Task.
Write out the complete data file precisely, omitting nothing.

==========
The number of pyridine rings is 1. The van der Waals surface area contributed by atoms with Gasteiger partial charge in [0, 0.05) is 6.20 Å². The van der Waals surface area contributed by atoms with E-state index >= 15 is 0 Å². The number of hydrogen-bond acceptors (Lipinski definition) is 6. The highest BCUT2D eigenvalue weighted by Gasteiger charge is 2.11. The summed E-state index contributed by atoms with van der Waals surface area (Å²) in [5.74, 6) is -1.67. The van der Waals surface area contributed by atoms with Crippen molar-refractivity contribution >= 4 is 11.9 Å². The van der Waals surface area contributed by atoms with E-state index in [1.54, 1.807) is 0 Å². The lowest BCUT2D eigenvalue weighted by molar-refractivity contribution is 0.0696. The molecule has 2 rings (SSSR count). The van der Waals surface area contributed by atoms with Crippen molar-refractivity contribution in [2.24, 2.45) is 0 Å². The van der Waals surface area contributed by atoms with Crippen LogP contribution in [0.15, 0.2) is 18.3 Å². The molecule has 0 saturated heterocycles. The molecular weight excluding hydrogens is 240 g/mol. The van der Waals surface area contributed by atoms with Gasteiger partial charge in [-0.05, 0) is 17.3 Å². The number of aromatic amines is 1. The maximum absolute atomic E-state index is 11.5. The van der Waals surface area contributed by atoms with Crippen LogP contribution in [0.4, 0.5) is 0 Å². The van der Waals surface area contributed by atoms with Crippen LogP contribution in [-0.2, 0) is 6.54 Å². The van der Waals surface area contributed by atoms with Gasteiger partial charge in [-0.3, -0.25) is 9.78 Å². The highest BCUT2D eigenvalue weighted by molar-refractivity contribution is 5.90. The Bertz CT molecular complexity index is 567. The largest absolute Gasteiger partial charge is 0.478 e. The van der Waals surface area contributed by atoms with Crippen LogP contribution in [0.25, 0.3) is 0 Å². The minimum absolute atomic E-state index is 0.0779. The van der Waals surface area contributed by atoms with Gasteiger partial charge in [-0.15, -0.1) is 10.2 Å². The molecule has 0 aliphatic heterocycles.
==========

The number of pyridine rings is 1. The van der Waals surface area contributed by atoms with Gasteiger partial charge in [0, 0.05) is 6.20 Å². The van der Waals surface area contributed by atoms with E-state index >= 15 is 0 Å². The number of hydrogen-bond acceptors (Lipinski definition) is 6. The highest BCUT2D eigenvalue weighted by Gasteiger charge is 2.11. The summed E-state index contributed by atoms with van der Waals surface area (Å²) in [5.74, 6) is -1.67. The van der Waals surface area contributed by atoms with Crippen molar-refractivity contribution >= 4 is 11.9 Å². The van der Waals surface area contributed by atoms with E-state index in [1.54, 1.807) is 0 Å². The lowest BCUT2D eigenvalue weighted by molar-refractivity contribution is 0.0696. The molecule has 2 rings (SSSR count). The van der Waals surface area contributed by atoms with Crippen molar-refractivity contribution in [2.24, 2.45) is 0 Å². The van der Waals surface area contributed by atoms with Crippen LogP contribution in [0.15, 0.2) is 18.3 Å². The molecule has 0 saturated heterocycles. The molecular weight excluding hydrogens is 240 g/mol. The van der Waals surface area contributed by atoms with Gasteiger partial charge in [-0.05, 0) is 17.3 Å². The number of aromatic amines is 1. The maximum absolute atomic E-state index is 11.5. The van der Waals surface area contributed by atoms with Crippen LogP contribution in [0.4, 0.5) is 0 Å². The van der Waals surface area contributed by atoms with Crippen LogP contribution in [-0.2, 0) is 6.54 Å². The van der Waals surface area contributed by atoms with Gasteiger partial charge in [-0.3, -0.25) is 9.78 Å². The highest BCUT2D eigenvalue weighted by molar-refractivity contribution is 5.90. The Bertz CT molecular complexity index is 567. The largest absolute Gasteiger partial charge is 0.478 e. The van der Waals surface area contributed by atoms with Crippen LogP contribution in [0.25, 0.3) is 0 Å². The minimum absolute atomic E-state index is 0.0779. The van der Waals surface area contributed by atoms with Gasteiger partial charge in [-0.15, -0.1) is 10.2 Å². The molecule has 0 aliphatic heterocycles.